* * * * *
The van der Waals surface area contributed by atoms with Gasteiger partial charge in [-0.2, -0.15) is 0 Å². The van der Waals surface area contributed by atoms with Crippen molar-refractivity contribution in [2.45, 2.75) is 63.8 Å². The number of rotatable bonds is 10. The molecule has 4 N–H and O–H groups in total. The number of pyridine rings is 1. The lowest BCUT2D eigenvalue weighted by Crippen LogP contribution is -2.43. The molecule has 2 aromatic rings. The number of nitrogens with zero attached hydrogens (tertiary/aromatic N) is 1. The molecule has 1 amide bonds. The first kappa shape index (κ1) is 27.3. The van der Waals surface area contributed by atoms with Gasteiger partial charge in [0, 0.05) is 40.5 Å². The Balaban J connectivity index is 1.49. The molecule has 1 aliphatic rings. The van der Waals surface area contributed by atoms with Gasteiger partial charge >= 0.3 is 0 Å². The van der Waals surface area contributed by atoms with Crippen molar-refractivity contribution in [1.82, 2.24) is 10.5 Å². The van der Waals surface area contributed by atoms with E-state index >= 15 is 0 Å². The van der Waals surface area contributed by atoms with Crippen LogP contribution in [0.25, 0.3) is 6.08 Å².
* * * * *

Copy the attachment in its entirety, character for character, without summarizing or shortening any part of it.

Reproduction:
The van der Waals surface area contributed by atoms with Gasteiger partial charge in [-0.2, -0.15) is 0 Å². The van der Waals surface area contributed by atoms with Crippen molar-refractivity contribution in [2.45, 2.75) is 63.8 Å². The number of rotatable bonds is 10. The molecule has 4 N–H and O–H groups in total. The number of pyridine rings is 1. The lowest BCUT2D eigenvalue weighted by Crippen LogP contribution is -2.43. The molecule has 2 aromatic rings. The number of nitrogens with zero attached hydrogens (tertiary/aromatic N) is 1. The molecule has 1 amide bonds. The first kappa shape index (κ1) is 27.3. The van der Waals surface area contributed by atoms with Gasteiger partial charge in [0, 0.05) is 40.5 Å². The Balaban J connectivity index is 1.49. The molecule has 1 aliphatic rings. The van der Waals surface area contributed by atoms with Gasteiger partial charge >= 0.3 is 0 Å². The van der Waals surface area contributed by atoms with Crippen molar-refractivity contribution in [1.82, 2.24) is 10.5 Å². The van der Waals surface area contributed by atoms with E-state index >= 15 is 0 Å². The van der Waals surface area contributed by atoms with Crippen LogP contribution in [0.25, 0.3) is 6.08 Å².